By Todd Cohen
RALEIGH, N.C. — Hospice of Wake County has named an executive director and is developing plans that could lead to construction of residential facilities financed through a capital campaign.
John Thoma, chief financial officer since 1991, has been named executive director, succeeding Michael Hale, who resigned in May after a year on the job to join Community Properties in Rocky Mount.
Hospice, which provides end-of-life services for roughly 900 terminally ill individuals a year and their families, is working with two Chapel Hill consultants.
Health Planning Source is helping Hospice assess the need for its services and develop a business plan, while John Chapin, formerly major gifts officer for Triangle United Way, is helping to develop a fundraising strategy.
Tentative plans a year ago called for building a 20-bed facility and mounting a capital campaign of roughly $6 million.
But with the economic downturn and a growing influx of Asian, Hispanic and older residents, options now include building several smaller facilities, possibly in phases.
“We’re looking at whether we need to develop new programs or service areas as the demographics of the area change, and that may impact where our locations are going to be,” Thoma says.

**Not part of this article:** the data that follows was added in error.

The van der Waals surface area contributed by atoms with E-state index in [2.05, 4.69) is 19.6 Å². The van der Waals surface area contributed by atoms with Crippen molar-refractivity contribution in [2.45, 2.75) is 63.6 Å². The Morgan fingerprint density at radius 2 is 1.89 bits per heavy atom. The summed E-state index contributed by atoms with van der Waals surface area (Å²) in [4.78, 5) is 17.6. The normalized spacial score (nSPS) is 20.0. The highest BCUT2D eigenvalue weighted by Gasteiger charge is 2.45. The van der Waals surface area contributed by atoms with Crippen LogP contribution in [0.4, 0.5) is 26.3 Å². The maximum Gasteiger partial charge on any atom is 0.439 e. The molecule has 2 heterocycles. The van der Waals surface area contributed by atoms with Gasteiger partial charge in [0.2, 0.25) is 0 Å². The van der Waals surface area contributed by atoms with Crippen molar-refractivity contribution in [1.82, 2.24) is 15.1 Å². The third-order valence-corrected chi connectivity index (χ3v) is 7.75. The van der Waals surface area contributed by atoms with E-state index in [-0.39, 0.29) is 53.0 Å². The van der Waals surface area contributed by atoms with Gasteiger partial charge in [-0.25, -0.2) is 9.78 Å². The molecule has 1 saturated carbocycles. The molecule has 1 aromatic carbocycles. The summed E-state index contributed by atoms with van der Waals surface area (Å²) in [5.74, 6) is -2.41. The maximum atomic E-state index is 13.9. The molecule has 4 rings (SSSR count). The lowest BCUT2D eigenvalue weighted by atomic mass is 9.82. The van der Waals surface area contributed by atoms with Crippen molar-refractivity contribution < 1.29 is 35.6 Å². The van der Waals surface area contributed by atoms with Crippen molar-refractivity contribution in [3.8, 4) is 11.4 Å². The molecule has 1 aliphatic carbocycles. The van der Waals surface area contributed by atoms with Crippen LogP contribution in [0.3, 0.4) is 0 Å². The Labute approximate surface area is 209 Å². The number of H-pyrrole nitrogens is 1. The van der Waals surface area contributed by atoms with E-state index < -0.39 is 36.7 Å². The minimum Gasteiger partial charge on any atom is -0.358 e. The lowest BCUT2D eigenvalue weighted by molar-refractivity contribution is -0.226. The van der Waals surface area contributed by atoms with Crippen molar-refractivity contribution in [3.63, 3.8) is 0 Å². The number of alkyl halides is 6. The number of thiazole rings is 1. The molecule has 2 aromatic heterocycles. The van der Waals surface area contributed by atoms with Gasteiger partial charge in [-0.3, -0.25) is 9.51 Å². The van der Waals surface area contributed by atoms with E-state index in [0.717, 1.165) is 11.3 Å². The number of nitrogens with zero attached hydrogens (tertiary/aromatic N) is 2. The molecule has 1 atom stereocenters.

The facilities likely would include permanent quarters for Hospice, which rents offices on St. Mary’s Street in Raleigh.
Hospice services range from nursing visits and helping clients manage their medications, symptoms and daily chores to psychological, social, spiritual and grief counseling.
A big challenge, Thoma says, is to overcome continuing reluctance to deal with end-of-life issues.
“There comes a point when we should be talking about hospice, but it’s still taboo,” he says. “The quality of life and the end of life are being neglected in favor of constant aggressive treatment right until the end.”
Hospice has named Robin Temple, former volunteer coordinator, as director of community relations, a new post overseeing development.
Kit Boney, who helped raised money for the Yates Mill restoration project, has been named development counsel, replacing Donna Tate, who resigned in February as development director.